For six years, I have travelled across Africa as a humanitarian – speaking to mothers caring for sick children, listening to the inspiring words of dedicated healthcare workers and sharing my vision of health for all with our leaders.
I am also a businesswoman. I have watched investments in Africa’s health improve not only the lives of our people, but also the economies of our communities, countries and continent.
So, I’m hopeful about the potential of the World Economic Forum on Africa, where business minds will meet political leaders in Cape Town, South Africa, to discuss the economic future of Africa. I am truly moved by the Forum’s theme, Delivering on Africa’s Promise, and the idea that we can only do this by unlocking the unlimited talent of this continent’s creative and hardworking citizens.
But I worry those gathered will focus narrowly on discussions of economic statistics or trade rules and ignore the only way we can ensure Africa delivers on its promise – by investing in the health of its people.
Just look at what has been achieved with investment in the Global Fund to Fight AIDS, Tuberculosis and Malaria. Since its creation over a decade ago, the Global Fund has driven progress on fighting these diseases to a point where we can see the end of all three of these mass killers.
We have come to a critical crossroads. Without US$ 15 billion mobilized this year, the Global Fund will not be able to continue this historic progress for the next three years, and Africa will fall backwards in its fight against AIDS, TB and malaria at great economic and human cost to our continent.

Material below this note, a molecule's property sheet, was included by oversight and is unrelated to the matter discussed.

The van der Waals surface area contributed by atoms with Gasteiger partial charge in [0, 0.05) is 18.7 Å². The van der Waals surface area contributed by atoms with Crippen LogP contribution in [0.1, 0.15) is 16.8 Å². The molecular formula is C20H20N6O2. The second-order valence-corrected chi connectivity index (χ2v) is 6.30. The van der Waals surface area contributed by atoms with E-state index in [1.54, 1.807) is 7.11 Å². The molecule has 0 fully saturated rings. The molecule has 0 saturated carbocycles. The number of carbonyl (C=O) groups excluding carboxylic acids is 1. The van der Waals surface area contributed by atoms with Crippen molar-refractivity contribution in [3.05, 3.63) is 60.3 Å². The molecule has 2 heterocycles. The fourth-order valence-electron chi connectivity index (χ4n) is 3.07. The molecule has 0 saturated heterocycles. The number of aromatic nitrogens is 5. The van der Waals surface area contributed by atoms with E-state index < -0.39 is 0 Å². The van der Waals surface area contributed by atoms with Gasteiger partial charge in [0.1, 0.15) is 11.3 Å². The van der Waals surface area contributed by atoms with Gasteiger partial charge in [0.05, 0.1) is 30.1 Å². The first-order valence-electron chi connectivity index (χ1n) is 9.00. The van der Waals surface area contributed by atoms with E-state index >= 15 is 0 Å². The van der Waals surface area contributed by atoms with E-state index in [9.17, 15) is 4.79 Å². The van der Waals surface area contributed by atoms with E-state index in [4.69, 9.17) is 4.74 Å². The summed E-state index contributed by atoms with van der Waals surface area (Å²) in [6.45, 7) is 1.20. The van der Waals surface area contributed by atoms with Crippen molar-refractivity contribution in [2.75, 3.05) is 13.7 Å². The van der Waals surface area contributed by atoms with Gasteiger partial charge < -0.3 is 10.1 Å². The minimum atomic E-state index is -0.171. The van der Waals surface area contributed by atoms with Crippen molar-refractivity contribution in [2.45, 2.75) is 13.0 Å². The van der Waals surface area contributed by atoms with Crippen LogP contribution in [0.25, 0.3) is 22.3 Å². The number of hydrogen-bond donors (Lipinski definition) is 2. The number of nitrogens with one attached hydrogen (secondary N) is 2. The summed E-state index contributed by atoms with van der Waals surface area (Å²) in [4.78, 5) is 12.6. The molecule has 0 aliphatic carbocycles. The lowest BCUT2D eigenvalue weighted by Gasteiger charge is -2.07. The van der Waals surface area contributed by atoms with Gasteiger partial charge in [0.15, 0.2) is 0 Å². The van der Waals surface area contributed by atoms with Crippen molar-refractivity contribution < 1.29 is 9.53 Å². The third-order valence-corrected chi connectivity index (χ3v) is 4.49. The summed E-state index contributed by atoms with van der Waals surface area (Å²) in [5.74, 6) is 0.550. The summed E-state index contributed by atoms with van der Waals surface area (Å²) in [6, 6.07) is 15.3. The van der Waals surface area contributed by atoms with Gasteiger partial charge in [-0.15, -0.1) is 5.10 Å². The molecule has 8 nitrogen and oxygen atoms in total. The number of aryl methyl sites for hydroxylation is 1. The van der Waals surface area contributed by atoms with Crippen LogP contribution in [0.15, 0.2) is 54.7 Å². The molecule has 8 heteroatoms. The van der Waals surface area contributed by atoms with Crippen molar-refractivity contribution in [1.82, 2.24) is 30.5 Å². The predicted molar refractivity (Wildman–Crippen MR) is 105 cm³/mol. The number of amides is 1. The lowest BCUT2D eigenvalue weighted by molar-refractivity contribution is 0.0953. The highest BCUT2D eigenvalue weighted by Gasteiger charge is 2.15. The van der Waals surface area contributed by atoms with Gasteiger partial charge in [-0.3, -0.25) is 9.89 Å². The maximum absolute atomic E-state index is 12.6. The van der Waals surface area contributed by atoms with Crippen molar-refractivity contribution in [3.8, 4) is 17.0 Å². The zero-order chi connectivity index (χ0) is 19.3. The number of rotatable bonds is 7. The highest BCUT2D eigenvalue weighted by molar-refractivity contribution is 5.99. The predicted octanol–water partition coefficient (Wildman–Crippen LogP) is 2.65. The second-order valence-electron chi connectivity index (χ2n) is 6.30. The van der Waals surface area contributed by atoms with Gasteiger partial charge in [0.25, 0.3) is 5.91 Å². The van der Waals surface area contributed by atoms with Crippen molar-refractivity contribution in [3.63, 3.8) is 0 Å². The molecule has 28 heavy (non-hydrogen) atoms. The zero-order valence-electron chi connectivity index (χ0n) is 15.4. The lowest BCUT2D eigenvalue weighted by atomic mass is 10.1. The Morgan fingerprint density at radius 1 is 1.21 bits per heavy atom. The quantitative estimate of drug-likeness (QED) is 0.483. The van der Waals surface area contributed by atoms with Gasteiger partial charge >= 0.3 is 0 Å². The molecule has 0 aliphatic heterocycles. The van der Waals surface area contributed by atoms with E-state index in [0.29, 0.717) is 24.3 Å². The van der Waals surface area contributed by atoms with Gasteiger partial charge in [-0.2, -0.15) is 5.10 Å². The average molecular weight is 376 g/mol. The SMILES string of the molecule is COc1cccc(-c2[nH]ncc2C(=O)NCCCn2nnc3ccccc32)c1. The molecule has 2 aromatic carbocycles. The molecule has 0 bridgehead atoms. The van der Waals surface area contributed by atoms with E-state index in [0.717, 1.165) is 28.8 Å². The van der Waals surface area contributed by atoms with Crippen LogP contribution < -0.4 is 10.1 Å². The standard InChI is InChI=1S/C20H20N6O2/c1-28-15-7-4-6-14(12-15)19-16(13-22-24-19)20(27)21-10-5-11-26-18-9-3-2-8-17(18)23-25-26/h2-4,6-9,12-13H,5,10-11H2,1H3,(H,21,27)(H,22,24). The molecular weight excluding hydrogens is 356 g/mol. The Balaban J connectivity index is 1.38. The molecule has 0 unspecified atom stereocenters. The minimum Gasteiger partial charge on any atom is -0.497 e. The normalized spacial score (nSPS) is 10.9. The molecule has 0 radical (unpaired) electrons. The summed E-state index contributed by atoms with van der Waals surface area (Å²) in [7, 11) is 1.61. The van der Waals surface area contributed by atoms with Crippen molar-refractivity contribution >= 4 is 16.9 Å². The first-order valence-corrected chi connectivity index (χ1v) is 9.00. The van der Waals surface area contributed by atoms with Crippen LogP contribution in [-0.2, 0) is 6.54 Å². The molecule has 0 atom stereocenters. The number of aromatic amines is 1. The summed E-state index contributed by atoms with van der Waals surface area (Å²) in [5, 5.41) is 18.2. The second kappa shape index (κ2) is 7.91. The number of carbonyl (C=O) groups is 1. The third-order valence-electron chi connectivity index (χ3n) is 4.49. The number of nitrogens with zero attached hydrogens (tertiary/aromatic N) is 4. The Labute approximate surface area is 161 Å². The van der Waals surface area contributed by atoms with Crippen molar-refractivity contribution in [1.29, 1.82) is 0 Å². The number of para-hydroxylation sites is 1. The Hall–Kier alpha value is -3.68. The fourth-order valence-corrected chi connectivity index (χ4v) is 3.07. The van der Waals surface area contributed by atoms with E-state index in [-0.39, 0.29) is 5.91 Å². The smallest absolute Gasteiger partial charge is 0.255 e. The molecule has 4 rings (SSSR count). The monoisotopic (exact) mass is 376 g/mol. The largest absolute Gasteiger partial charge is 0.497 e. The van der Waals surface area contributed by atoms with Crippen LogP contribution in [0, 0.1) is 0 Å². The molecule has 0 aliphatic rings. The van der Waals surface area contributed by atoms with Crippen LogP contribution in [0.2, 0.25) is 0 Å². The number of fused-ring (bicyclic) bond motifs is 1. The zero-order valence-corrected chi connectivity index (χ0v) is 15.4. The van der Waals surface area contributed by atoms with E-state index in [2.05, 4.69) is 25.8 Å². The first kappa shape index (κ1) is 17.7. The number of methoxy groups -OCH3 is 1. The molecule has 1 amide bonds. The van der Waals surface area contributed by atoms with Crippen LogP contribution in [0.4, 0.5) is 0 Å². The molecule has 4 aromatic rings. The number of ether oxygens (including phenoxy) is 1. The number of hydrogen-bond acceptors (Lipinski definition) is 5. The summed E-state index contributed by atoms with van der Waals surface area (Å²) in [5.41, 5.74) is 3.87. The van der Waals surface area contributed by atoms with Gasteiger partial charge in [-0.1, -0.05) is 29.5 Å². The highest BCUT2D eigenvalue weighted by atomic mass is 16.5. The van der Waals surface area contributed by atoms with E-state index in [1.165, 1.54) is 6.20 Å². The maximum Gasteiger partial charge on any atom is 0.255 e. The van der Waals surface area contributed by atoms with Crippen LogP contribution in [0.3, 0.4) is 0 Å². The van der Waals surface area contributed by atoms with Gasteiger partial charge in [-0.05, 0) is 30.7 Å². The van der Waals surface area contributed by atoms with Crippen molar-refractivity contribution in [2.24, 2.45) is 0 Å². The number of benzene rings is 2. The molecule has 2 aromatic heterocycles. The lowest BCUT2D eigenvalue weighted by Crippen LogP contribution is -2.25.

International donors such as the United Kingdom and Australia must come forward to fund the Global Fund, and African countries must follow through on their health promises. But African and international business leaders also have a responsibility to invest not only in their companies, but also in the people who run them and the communities whose support of those businesses ensures they can thrive.
As the largest finance provider of AIDS, TB and malaria programmes in Africa, the Global Fund is an obvious choice to channel that investment – it also provides incredible value for money.
Combining US$ 15 billion for the Global Fund with other sources would mean 6 million people could receive treatment and care for TB; 588,000 additional lives could be saved from malaria; and more than 18 million people could have access to antiretroviral treatment by 2016.
In 2012, the private sector contributed only US$ 29 million out of the US$ 3.1 billion contributed to the Global Fund last year – that’s less than 1%. Not good news for African business. African economies and businesses are now listed among the fastest growing in the world, but this growth can only be maintained with healthy staff and customers. Funding the Global Fund isn’t charity; it’s investing in a sustainable future, which makes clear economic sense.
To African and international business leaders gathered at the World Economic Forum on Africa, I say: Step forward and dedicate yourselves to increasing private-sector contributions to the Global Fund. We Africans are creative and hardworking – our potential is limitless. Stand with us to deliver on Africa’s promise by investing in health. Healthy people, healthy businesses, healthy communities and healthy economies equal solid economic development. Surely that is good economics and a sound investment!
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Author: Yvonne Chaka Chaka, Singer and President of Princess of Africa Foundation and is a member of the World Economic Forum’s Global Agenda Council on the Role of the Arts and Society.
Image: A woman from Kenya prepares ribbons for World’s Aids Day REUTERS/Antony Njuguna